Cramer's 'Mad Money' Recap: Tech Tonic - TheStreet

Cramer's 'Mad Money' Recap: Tech Tonic

The short-term momentum toward tech stocks has little to do with fundamentals, Cramer says.
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Jim Cramer explored the intricacies of market momentum on a shortened, midday episode of his

Mad Money

TV show Tuesday.

He said that much of the recent market action has to do with momentum and not the fundamentals. This means that some hard-and-fast rules of investing may have to be temporarily suspended until this move is over, he said.

Cramer said that one such hard-and-fast rule is to sell tech stocks in February and not look back until the fall. In fact, in 16 of the past 17 years, this rule has held true, he said.

However, the recent market momentum is clearly in the tech stocks' favor, with companies like

Intel

(INTC) - Get Report

,

Microsoft

(MSFT) - Get Report

,

Google

(GOOG) - Get Report

,

Apple

(AAPL) - Get Report

,

Research In Motion

(RIMM)

,

Amazon.com

(AMZN) - Get Report

and even

Qualcomm

(QCOM) - Get Report

, which he also chose for his

Action Alerts PLUS

portfolio, and

Applied Materials

(AMAT) - Get Report

either trending higher or making positive comments about their outlooks.

Cramer expects to see continued sector rotation out of the oil and natural gas sectors and into these seemingly inflated tech names.

Cramer also reiterated his price target for oil at $110 a barrel or $3.50 a gallon for gasoline. While he said it's tempting to consider $80 to $90 for a barrel of oil, the real demand, he feels, continues to be at the $110 level.

Cramer: Auction-Rate Debt Won't Break Banks

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A Winning Recipe

In his new "Executive Decision" segment, Cramer talked with

General Mills

(GIS) - Get Report

president and CEO Ken Powell about the company's stronger-than-expected earnings despite rising input costs.

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Powell noted that General Mills first predicted raw cost inflation in 2003 and 2004, when the company began taking steps to combat them. He said that the company has an intensive, holistic approach to eliminate waste and cut costs.

Powell also cited strong international growth as a key to the company's continued success. With 25% of the company's sales now overseas, Powell sees continued growth in China and in other overseas markets.

Finally, Powell said that new products and innovation are driving his company forward. He noted the company's "Fiber One" brand as one that's doing exceptionally well in an otherwise difficult market.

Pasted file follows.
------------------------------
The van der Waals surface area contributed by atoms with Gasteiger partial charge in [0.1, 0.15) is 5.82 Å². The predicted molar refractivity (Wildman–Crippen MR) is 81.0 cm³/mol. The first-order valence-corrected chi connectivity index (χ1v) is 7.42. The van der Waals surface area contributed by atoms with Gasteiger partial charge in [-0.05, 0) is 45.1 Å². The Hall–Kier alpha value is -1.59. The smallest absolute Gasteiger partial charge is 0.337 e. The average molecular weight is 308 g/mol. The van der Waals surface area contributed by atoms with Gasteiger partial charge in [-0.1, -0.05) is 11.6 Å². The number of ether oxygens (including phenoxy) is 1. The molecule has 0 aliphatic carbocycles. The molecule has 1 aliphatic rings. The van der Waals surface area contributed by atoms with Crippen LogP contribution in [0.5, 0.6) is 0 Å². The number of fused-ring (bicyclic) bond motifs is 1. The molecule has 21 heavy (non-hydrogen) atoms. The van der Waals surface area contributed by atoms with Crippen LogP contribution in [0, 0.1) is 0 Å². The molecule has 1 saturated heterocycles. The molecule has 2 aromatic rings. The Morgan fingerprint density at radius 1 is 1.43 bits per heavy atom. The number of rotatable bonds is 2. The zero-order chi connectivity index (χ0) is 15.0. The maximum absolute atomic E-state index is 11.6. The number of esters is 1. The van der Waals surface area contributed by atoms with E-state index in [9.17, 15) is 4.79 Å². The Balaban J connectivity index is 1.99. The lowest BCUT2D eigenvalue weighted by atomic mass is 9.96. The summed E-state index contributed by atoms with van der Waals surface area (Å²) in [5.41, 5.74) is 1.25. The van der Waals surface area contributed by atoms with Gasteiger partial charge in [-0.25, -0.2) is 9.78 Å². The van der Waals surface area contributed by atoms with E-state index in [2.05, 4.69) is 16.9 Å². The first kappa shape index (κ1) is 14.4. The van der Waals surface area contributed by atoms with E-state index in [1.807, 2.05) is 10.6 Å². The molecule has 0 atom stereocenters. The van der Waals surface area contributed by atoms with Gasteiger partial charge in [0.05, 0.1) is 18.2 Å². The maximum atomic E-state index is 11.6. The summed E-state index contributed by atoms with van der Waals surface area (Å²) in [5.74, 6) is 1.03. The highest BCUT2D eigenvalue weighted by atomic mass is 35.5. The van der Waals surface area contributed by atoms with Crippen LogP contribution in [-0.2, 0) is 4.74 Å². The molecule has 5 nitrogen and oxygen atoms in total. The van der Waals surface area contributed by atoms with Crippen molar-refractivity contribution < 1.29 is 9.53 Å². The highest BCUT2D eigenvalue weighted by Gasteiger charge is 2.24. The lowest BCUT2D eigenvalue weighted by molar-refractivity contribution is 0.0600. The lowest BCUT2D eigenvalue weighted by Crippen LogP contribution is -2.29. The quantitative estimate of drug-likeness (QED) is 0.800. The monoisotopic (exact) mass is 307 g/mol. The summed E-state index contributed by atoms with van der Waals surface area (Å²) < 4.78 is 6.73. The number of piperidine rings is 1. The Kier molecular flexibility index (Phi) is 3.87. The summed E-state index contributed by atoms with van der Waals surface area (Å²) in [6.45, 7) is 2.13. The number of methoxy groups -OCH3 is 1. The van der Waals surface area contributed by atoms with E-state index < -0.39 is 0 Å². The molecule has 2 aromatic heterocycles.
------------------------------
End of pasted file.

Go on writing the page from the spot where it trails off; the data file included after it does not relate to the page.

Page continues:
Outrage of the Day

In this segment, Cramer called out

Fortress Investment Group

(FIG)

chairman and CEO Wes Edens for his $300 million payment to CIO Adam Levinson while the company posted a $55.6 million loss for the quarter with revenues falling 30%.

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Cramer also directed viewers to the recent action in

Great Atlantic & Pacific

(GAP)

, which also posted a horrible quarter, but is now seeing strong insider buying.

Finally, Cramer said the time is now right to buy

Fluor

(FLR) - Get Report

. He said the stock has fallen way to far in relation to the price of oil and natural gas. He's also bullish on

Nabors Industries

(NBR) - Get Report

and

Halliburton

(HAL) - Get Report

.

Cramer also sees strength in the defense contractors ahead of the Republican Convention. He recommended

General Dynamics

(GD) - Get Report

,

L-3 Communications

(LLL) - Get Report

,

Northrop Grumman

(NOC) - Get Report

and

Raytheon

(RTN) - Get Report

as great short-term plays.

Want more Cramer? Check out Jim's rules and commandments for investing by

clicking here

.

Read more of Cramer's Mad Money Lightning Round insights

.

At the time of publication, Cramer was long Qualcomm.

Jim Cramer, host of the CNBC television program "Mad Money," is a Markets Commentator for TheStreet.com, Inc., and CNBC, and a director and co-founder of TheStreet.com. All opinions expressed by Mr. Cramer on "Mad Money" are his own and do not reflect the opinions of TheStreet.com or its affiliates, or CNBC, NBC UNIVERSAL or their parent company or affiliates. Mr. Cramer's opinions are based upon information he considers to be reliable, but neither TheStreet.com, nor CNBC, nor either of their affiliates and/or subsidiaries warrant its completeness or accuracy, and it should not be relied upon as such. Mr. Cramer's statements are based on his opinions at the time statements are made, and are subject to change without notice. No part of Mr. Cramer's compensation from CNBC or TheStreet.com is related to the specific opinions expressed by him on "Mad Money."

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